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Friday Roundup

President Obama and Afghan President Hamid Karzai.  Official White House Photo by Pete Souza

President Barack Obama and Afghan President Hamid Karzai exchange documents after signing the strategic partnership agreement at the Presidential Palace in Kabul, Afghanistan, May 1, 2012.

Each week in the Friday Roundup, Riding the Tiger takes a look at the major news stories of the week involving the presidential election of 2012.

The one-year anniversary of the killing of Osama bin Laden and President Obama’s surprise visit to Afghanistan to sign the Strategic Partnership Agreement dominated headlines this week and drew attention to the role of foreign and national security policy in the election. Romney and Obama have started the attacks early and, folks, it ain’t pretty. Romney and Obama sparred over the death of bin Laden. Romney accused President of Obama of using the anniversary to politicize the issue and asserted, “Even Jimmy Carter would have given that order.” President Obama retorted by drawing attention to Romney’s remark in 2007:

“It’s not worth moving heaven and earth and spending billions of dollars just trying to catch one person.”

But President Obama is polling well on national security and so Romney quickly sought to turn attention instead to the economy. Using the April jobs report as fodder, Romney asked the president in an op-ed to the Cleveland Plain Dealer, “Where are the jobs?” and asserted that President Obama is “out of his depth” when it comes to economic affairs.

In light of Newt Gingrich’s formal announcement that he is bowing out of the race for the presidency, the Obama campaign released an ad using fodder from Gingrich’s campaign to attack Romney. The president also attacked Romney on exported jobs, Swiss bank accounts and women’s issues.

The Obama campaign will officially launch the reelection campaign this Saturday with rallies in two key swing states – Virginia and Ohio. Recent polls show that Obama leads Romney in Virginia by seven points and that Ohio is too close to call. Earlier this week, the Obama campaign revealed its 2012 slogan, “Forward,” at the conclusion of an ad touting the administration’s record of achievements.

On the VEEPwatch front, we’ve essentially entered a casting call for the vice presidency, as Democratic strategist Chris Lehane, who worked for Al Gore’s 2000 campaign, put it. While many candidates have denied they’re interested, several have begun auditioning for the position. Several potential candidates have joined Romney on the campaign trail in the past couple weeks, including Virginia Governor Bob McDonnell, New Hampshire Senator Kelly Ayotte and Florida Senator Marco Rubio. And in April, Romney was joined at various points by South Carolina Governor Nikki Haley, Ohio Senator Rob Portman, Wisconsin Representative Paul Ryan, and New Jersey Governor Chris Christie. Perhaps wanting more attention, Chris Christie this week went further than just campaigning with Romney to outright expressing interest when he told students in a Plainsboro, NJ AP history class that Romney might be able to convince him to be vice president. According to Christie:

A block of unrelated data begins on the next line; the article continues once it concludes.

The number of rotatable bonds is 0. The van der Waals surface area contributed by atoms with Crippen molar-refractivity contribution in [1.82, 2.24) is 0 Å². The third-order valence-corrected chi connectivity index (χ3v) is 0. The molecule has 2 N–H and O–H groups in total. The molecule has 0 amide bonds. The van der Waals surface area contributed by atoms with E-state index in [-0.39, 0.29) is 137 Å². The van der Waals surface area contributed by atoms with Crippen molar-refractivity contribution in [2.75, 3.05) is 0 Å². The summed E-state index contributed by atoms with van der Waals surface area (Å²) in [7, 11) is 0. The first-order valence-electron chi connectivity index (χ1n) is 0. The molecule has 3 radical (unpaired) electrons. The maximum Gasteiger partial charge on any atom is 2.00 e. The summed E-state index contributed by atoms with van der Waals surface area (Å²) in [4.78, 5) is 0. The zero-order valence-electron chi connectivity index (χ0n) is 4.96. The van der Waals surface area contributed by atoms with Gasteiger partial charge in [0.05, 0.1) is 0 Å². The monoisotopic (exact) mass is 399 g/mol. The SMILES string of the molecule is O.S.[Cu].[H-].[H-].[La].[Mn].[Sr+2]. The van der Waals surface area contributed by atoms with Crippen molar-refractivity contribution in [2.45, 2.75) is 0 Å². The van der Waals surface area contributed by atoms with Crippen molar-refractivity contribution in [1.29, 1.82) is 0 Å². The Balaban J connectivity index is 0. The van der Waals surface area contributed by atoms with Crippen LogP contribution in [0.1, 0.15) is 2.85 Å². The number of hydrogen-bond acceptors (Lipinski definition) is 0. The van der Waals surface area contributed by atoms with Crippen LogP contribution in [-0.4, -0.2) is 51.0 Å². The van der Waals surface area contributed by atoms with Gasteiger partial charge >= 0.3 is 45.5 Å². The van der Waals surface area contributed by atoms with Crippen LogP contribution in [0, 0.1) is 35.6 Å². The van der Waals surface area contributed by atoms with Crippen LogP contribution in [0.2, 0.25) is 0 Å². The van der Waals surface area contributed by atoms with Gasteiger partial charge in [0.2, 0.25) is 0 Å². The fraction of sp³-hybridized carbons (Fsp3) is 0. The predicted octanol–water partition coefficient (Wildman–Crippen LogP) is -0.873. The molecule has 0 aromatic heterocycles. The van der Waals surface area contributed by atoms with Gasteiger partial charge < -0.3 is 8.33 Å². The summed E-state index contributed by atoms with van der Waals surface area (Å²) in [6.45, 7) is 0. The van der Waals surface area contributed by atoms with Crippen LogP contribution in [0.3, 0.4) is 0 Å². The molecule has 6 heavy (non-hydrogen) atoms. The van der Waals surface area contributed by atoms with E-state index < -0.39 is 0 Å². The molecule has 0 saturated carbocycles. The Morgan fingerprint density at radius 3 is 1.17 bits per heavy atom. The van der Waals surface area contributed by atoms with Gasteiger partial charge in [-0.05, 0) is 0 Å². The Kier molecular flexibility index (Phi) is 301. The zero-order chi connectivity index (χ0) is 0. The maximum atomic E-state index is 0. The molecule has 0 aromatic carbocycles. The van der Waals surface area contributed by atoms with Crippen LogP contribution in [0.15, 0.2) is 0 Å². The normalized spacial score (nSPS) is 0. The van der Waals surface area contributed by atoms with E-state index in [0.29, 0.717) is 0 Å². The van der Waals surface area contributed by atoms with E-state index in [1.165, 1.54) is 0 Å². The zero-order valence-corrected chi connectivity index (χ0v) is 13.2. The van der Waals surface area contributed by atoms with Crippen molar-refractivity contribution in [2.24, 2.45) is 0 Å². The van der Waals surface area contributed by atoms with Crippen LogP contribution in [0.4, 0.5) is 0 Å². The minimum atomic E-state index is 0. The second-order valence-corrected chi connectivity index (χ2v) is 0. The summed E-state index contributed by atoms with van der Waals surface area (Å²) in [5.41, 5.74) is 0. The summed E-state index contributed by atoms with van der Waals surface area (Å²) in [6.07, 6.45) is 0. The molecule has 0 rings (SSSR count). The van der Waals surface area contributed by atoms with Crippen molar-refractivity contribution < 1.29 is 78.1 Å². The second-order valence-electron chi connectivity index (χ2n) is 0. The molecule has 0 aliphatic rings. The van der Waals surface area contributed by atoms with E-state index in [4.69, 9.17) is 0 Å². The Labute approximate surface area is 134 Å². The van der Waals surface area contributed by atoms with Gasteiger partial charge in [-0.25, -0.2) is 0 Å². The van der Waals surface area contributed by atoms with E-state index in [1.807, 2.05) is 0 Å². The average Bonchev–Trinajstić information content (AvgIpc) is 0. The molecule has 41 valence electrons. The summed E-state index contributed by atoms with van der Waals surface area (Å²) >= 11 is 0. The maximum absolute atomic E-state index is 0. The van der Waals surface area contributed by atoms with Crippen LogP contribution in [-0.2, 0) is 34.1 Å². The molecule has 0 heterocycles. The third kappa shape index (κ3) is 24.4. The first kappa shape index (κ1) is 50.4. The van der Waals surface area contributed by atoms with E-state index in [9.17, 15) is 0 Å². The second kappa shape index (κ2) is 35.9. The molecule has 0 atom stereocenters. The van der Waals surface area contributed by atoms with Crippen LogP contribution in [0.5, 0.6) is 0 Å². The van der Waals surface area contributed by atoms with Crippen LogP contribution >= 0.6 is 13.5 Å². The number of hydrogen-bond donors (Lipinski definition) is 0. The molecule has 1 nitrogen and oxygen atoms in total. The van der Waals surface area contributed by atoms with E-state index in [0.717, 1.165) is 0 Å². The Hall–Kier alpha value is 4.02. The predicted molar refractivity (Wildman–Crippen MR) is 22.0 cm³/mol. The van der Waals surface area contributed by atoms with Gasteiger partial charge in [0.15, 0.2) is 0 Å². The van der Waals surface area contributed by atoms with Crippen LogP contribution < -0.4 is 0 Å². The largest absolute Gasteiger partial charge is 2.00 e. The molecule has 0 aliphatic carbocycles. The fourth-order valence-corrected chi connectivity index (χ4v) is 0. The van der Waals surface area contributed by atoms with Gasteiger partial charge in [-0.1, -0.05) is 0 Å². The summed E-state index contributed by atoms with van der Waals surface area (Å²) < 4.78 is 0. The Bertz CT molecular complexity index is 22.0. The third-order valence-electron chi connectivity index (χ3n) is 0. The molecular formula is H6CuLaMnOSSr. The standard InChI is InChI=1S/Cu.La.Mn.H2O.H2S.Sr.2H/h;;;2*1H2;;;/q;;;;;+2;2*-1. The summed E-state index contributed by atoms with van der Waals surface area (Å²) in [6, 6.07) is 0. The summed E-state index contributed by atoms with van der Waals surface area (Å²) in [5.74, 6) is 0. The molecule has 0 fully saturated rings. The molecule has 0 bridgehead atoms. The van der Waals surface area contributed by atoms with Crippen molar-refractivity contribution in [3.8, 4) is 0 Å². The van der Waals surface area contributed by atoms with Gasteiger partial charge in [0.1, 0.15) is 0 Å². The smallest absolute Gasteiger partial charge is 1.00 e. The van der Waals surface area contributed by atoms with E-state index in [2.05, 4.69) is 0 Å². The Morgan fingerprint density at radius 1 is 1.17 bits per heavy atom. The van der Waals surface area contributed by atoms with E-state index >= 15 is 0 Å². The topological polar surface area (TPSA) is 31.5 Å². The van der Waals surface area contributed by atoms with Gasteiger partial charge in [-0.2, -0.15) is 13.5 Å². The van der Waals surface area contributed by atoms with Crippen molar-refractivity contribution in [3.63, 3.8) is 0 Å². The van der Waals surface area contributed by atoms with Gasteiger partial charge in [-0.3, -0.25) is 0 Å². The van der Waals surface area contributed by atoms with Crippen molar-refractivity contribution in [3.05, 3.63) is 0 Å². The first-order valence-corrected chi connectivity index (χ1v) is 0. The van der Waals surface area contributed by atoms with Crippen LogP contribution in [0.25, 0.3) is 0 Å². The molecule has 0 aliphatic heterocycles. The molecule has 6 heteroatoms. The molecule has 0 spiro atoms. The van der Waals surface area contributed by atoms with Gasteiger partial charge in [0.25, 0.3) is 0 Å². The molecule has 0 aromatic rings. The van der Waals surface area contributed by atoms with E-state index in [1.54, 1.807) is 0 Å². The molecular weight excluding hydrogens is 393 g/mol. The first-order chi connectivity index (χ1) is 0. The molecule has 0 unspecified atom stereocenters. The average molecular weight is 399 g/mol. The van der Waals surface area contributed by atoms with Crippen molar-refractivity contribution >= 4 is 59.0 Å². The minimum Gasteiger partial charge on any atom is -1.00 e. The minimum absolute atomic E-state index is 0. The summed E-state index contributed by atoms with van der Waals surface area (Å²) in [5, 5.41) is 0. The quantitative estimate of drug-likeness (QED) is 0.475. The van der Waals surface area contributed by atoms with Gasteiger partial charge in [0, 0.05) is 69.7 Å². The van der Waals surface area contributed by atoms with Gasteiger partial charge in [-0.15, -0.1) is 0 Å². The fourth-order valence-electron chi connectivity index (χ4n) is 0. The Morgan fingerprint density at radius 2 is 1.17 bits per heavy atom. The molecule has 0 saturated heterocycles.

“What I’ve said before is I really have no interest in being vice president. But if Gov. Romney called and asked me to sit down and talk to him about it, I’d listen because I think you owe the nominee of your party that level of respect. And who knows what he’s going to say. And he might be able to convince me. He’s a convincing guy.”

As Emily Schultheis at Politico observes, it is remarkable how public the campaign for the vice presidency is this election. And perhaps even more remarkable is that all this jockeying for the position is taking place so early when selection is likely months, not weeks away.

MC Switchboard

On Sunday, April 29, the Miller Center partnered with ABC’s “This Week with George Stephanopoulos” for the second of six special episodes to examine whether the economic recovery was built to last. This week, we featured scholarly responses to the debate by Julia Ott and Brian Domitrovic.

Join us at the Miller Center next week for two forums featuring experts on two of the most salient issues this election season – healthcare and national security. On Monday, May 7, Eric M. Patashnik will discuss what Americans think about what the American public thinks about the Obama administration’s push for evidence-based medicine. On Wednesday, May 9, Peter Bergen will be here to discuss the ten-year manhunt for Osama bin Laden.

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